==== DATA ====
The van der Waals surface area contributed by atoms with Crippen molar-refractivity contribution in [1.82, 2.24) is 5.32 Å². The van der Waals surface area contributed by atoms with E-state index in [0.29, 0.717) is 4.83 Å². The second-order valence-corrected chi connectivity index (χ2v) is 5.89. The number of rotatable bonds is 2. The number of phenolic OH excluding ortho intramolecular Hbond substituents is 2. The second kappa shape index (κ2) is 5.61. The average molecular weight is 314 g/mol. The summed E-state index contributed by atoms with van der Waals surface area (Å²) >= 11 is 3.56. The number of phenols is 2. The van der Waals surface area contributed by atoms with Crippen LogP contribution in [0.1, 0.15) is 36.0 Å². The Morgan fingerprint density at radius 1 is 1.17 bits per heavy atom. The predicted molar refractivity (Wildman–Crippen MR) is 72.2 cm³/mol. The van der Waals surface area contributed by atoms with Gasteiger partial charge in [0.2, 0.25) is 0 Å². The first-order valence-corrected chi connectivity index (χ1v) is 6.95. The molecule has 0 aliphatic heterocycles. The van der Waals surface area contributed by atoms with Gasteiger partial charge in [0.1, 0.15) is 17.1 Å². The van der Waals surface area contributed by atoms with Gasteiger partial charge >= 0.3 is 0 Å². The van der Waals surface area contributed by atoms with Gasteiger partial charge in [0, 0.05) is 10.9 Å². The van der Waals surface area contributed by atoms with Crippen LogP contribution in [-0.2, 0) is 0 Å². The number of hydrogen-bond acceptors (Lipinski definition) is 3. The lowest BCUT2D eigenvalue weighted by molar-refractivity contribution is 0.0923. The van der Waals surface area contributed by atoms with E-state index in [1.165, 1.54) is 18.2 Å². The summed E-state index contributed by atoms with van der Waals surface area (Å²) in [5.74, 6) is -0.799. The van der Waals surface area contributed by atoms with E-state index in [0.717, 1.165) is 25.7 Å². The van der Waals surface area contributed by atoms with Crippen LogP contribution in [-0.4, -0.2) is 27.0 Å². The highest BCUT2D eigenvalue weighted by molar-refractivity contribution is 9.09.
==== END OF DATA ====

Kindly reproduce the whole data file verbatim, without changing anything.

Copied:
The van der Waals surface area contributed by atoms with Crippen molar-refractivity contribution in [1.82, 2.24) is 5.32 Å². The van der Waals surface area contributed by atoms with E-state index in [0.29, 0.717) is 4.83 Å². The second-order valence-corrected chi connectivity index (χ2v) is 5.89. The number of rotatable bonds is 2. The number of phenolic OH excluding ortho intramolecular Hbond substituents is 2. The second kappa shape index (κ2) is 5.61. The average molecular weight is 314 g/mol. The summed E-state index contributed by atoms with van der Waals surface area (Å²) >= 11 is 3.56. The number of phenols is 2. The van der Waals surface area contributed by atoms with Crippen LogP contribution in [0.1, 0.15) is 36.0 Å². The Morgan fingerprint density at radius 1 is 1.17 bits per heavy atom. The predicted molar refractivity (Wildman–Crippen MR) is 72.2 cm³/mol. The van der Waals surface area contributed by atoms with Gasteiger partial charge in [0.2, 0.25) is 0 Å². The first-order valence-corrected chi connectivity index (χ1v) is 6.95. The molecule has 0 aliphatic heterocycles. The van der Waals surface area contributed by atoms with Gasteiger partial charge in [0.1, 0.15) is 17.1 Å². The van der Waals surface area contributed by atoms with Gasteiger partial charge >= 0.3 is 0 Å². The van der Waals surface area contributed by atoms with Gasteiger partial charge in [0, 0.05) is 10.9 Å². The van der Waals surface area contributed by atoms with Crippen LogP contribution in [-0.2, 0) is 0 Å². The number of hydrogen-bond acceptors (Lipinski definition) is 3. The lowest BCUT2D eigenvalue weighted by molar-refractivity contribution is 0.0923. The van der Waals surface area contributed by atoms with E-state index in [1.165, 1.54) is 18.2 Å². The summed E-state index contributed by atoms with van der Waals surface area (Å²) in [5.74, 6) is -0.799. The van der Waals surface area contributed by atoms with E-state index in [0.717, 1.165) is 25.7 Å². The van der Waals surface area contributed by atoms with Crippen LogP contribution in [-0.4, -0.2) is 27.0 Å². The highest BCUT2D eigenvalue weighted by molar-refractivity contribution is 9.09.